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Good advising central to successful four-year plan

It seems as though more students than ever have the distinct pleasure of attending USF for slightly longer than the four years their parents did. I am one of the blessed ones.

When I said goodbye to the Oracle in late April, I was unclear about my destiny – specifically graduation. Luckily for me, though, USF wasn’t done molding my future.

My family and friends have their own notions about why I am continuing my tenure with the University – some explanations a little more reasonable than others.

My mother fully believes it has to do with the state university system trying to suck every last penny from my not-so-deep pockets, but my friends believe it’s from working a job that ensured I would spend 4 p.m. to 12:30 a.m. every evening in a basement, writing about the college experience.

Sure, a large portion of this issue is my own fault. Maybe I should’ve concentrated more in a few more of my classes and possibly worked less, but a significant part of it can be chalked up to a lack of advising.

In my college we have two advisors, and while the English department may not have one of the largest student followings, I think the University could dig a little deeper to ensure that there is sufficient staff to serve that following.

Sadly, I know I am not alone in this experience. Several of my peers have joined me on this five-year journey, and compared with some of the horror stories I’ve heard from them, I am relatively lucky. Between poor class scheduling and incorrect advising, several of my close friends will also have to put off donning cap and gown until August.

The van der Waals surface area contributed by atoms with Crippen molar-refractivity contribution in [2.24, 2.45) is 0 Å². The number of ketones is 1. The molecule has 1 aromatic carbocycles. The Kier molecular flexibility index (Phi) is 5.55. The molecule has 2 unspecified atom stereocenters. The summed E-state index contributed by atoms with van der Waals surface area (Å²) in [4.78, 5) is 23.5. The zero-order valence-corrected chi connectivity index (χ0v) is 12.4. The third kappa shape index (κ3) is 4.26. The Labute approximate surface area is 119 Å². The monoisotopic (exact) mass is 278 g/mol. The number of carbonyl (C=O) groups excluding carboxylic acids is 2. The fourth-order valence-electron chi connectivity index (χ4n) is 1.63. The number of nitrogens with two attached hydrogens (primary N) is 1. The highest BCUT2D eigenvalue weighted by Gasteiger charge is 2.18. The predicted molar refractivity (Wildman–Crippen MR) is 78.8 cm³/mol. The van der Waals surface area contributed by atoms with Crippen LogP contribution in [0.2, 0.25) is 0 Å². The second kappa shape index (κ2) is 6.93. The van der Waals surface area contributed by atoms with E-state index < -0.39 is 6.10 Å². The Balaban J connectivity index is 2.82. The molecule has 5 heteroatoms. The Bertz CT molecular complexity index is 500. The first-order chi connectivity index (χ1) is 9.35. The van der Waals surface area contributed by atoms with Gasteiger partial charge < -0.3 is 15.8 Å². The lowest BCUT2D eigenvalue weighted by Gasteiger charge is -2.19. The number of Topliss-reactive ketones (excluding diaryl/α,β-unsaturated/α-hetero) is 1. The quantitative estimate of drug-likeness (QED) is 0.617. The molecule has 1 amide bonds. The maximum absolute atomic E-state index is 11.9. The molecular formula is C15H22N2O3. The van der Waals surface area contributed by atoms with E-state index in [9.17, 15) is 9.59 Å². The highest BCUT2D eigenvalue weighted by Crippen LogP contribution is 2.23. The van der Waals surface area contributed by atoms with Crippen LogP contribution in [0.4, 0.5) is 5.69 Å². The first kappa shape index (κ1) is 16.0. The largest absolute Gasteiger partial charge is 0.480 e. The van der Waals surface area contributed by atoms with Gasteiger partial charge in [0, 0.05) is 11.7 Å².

I can’t help but wonder what the University’s graduation rate would look like if each college took notes from the Honors College.

Incoming freshmen in the Honors College go through multiple levels of advising before picking their schedules. They not only sit with professional advisors, but also with a peer advisor who has the experience to help guide them through the process.

After one professional-advising session and one student-advising session – the latter overseen by other professional advisors to confirm that all courses are properly selected – the student is ushered into his or her collegiate experience, putting a vast majority on the utopian four-year plan.

The University has said that they recognize the issue and are working on new strategies to put all students, regardless of college, on the right track from day one.

Last year, the administration said that USF has begun to implement new methods of advising to ensure that fewer students slip through the cracks.

When new students go to orientation each semester, they are asked to pick a major. Shortly after, they are given an exact list detailing the classes they need and in which semester they need to take them to guarantee a swift four-year graduation.This is a wonderful concept, but it really isn’t helpful unless one was born after 1987.

It is also dependent on the student choosing to stay with his or her major, which rarely happens. If the major is changed, then the student will find themselves spending at least a week getting the paperwork filed and becoming adjusted to their new advisor. And then it’s back to the drawing board. A quality advisor is simply more helpful than a static road map, particularly one that advises freshmen to take 18 credit hours.

It will be hard to gauge the productivity of such a program after just a single year in use, but one thing is almost certain: If even half as much effort was put into realigning the University’s advising system as was put into setting up the previous year’s orientation system, hundreds more students may have walked across that stage two weeks ago.

So, for all of us lifers, I guess the only answer is that we’re just too “experienced.” So it’s up to us to figure it out by ourselves.

The new orientation system is only half a solution – the advising system should be improved if the University is serious about increasing four-year graduations.

Suzanne Parks is a senior majoring in British and American literature.